Prime Minister Shinzo Abe is no stranger to historical controversy. Back in 2001 he pressured national broadcaster NHK to revise a documentary about the judgment of an international people’s tribunal regarding the war responsibility of Emperor Hirohito (posthumously known as Emperor Showa). And in 2007 he riled Koreans with his remarks quibbling over the level of coercion used in recruiting so-called wartime comfort women on the day that Koreans commemorate the 1919 uprising against Japanese colonial rule.
As a member of the Association to Consider the Future Path for Japan and History Education founded in 1997, Abe wants to promote an exonerating narrative of Japan’s wartime past. But Abe II and his deft handlers understand just how risky it is to unilaterally revise history, and he is now relying on Education Minister Hakubun Shimomura and Chief Cabinet Secretary Yoshihide Suga to do the heavy lifting on airbrushing the past.
There is widespread expectation that if the Liberal Democratic Party which Abe heads wins the Upper House elections in July, thus gaining control of both houses, he will work to remove constitutional constraints on the military.
His Cabinet also seems to be reconsidering Japan’s previous acknowledgements of war responsibility, specifically the 1993 Kono Statement and the 1995 Murayama Statement. Then Chief Cabinet Secretary Yohei Kono acknowledged that comfort stations were operated in a coercive manner at the behest of the Japanese military and that women were recruited against their will and by duplicitous means. Kono accepted that it was the responsibility of the Japanese government to apologize for the suffering inflicted on the comfort women and necessary to study and teach about this dark chapter. As a result, the government helped establish and fund the Asia Women’s Fund (1995-2007) to provide solatium to former comfort women — Japan’s first but ill-fated attempt to compensate victims of its 1931-45 Asian rampage.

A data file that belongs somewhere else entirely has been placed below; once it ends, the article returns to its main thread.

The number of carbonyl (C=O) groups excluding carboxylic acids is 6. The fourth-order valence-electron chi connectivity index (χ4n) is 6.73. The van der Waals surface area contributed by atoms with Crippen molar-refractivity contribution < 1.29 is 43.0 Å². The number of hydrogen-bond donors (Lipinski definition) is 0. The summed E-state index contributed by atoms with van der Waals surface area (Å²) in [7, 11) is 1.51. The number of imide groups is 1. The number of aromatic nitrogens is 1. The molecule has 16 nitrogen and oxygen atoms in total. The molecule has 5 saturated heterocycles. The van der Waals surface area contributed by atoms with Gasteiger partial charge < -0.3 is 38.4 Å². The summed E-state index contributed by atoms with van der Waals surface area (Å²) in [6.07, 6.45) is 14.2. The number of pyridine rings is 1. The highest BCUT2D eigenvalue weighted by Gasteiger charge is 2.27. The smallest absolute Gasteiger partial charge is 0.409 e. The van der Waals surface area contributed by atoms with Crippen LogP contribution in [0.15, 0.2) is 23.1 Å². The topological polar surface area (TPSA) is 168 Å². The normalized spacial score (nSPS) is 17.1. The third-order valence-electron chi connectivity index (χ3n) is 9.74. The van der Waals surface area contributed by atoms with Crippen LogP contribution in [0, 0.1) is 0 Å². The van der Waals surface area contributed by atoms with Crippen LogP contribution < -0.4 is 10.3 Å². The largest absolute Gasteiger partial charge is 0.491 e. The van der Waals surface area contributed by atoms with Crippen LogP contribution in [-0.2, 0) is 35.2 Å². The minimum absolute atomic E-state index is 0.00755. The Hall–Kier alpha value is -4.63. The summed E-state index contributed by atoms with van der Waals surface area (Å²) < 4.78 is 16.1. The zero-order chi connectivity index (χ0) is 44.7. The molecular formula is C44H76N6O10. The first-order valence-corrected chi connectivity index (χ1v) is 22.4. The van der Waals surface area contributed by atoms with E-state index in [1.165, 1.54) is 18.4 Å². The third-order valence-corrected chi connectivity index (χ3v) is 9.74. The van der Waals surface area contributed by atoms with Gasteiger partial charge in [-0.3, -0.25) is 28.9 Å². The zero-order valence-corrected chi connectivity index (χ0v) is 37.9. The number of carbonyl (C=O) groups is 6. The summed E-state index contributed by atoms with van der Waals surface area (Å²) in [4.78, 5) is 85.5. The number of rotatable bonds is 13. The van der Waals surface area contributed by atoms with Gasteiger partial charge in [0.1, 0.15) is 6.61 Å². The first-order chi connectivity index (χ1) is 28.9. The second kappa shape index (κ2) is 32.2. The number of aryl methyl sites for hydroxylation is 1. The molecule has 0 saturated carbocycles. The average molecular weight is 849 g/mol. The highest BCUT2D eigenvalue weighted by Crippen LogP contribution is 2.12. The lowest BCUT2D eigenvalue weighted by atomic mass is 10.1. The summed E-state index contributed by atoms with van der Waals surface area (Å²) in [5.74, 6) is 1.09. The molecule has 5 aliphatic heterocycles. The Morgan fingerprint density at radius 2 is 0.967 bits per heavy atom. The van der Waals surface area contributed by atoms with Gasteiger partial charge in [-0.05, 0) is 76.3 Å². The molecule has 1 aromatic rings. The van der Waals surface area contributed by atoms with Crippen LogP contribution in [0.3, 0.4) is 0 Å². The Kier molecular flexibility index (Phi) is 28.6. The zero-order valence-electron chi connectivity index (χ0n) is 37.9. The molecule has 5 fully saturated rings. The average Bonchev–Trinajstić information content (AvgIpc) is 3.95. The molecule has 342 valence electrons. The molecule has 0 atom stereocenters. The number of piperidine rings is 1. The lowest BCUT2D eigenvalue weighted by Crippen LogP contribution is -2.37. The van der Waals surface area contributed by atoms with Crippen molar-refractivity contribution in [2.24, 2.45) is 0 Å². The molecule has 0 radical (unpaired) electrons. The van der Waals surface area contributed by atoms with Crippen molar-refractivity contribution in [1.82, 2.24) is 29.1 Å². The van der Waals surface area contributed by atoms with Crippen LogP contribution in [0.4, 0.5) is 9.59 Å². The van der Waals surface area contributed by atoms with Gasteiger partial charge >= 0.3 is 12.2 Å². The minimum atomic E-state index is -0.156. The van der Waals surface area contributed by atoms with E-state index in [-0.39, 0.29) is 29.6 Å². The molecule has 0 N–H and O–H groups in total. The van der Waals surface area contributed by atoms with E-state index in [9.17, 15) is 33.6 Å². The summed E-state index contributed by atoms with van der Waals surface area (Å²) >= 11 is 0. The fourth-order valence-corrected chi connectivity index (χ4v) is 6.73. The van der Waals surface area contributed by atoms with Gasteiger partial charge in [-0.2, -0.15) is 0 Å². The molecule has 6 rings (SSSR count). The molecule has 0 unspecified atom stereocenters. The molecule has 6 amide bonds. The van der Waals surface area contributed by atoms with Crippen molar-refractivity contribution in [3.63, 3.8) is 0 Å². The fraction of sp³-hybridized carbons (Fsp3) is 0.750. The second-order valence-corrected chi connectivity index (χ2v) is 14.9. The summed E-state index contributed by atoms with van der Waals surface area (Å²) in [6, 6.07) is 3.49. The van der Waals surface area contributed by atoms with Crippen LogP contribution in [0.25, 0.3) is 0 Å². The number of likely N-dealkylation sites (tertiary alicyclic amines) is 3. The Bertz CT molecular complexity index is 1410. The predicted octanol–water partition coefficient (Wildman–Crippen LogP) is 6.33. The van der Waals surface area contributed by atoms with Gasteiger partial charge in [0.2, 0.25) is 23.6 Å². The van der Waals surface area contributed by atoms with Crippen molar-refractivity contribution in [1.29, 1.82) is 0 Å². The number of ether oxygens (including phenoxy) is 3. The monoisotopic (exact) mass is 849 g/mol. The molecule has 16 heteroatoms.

The 1995 Murayama Statement issued with full Cabinet approval by then Prime Minister Tomiichi Murayama has become a useful mantra frequently echoed by every Japanese premier since then. This includes Junichiro Koizumi, known for his frequent visits to Yasukuni Shrine, the talismanic ground zero for an unrepentant view on Japan’s wartime past. But the Murayama Statement is critical and repentant, saying, “Japan, following a mistaken national policy, advanced along the road to war, only to ensnare the Japanese people in a fateful crisis, and, through its colonial rule and aggression, caused tremendous damage and suffering to the people of many countries.”
With its references to a “mistaken national policy” and “colonial rule,” and its characterization of the Asia-Pacific War as a “war of aggression,” the Murayama Statement broke new ground.
Despite this, some observers have emphasized that it is vaguely worded and fails to adequately address the question of “war responsibility,” and that a more forthright and concrete statement of apology is needed. These critics also argue that a downgrading of the Murayama Statement would damage Japan’s international reputation and sour regional relations.
Abe, however, wants to move beyond such masochistic history and thus we hear about plans in 2015 to issue new “forward looking” statements about the past. One suspects that “forward looking” may mean blurring war responsibility and rewriting the past in ways that trample on the dignity and sensitivities of neighboring countries, but Okinawans remind us that turning the page was never going to be easy.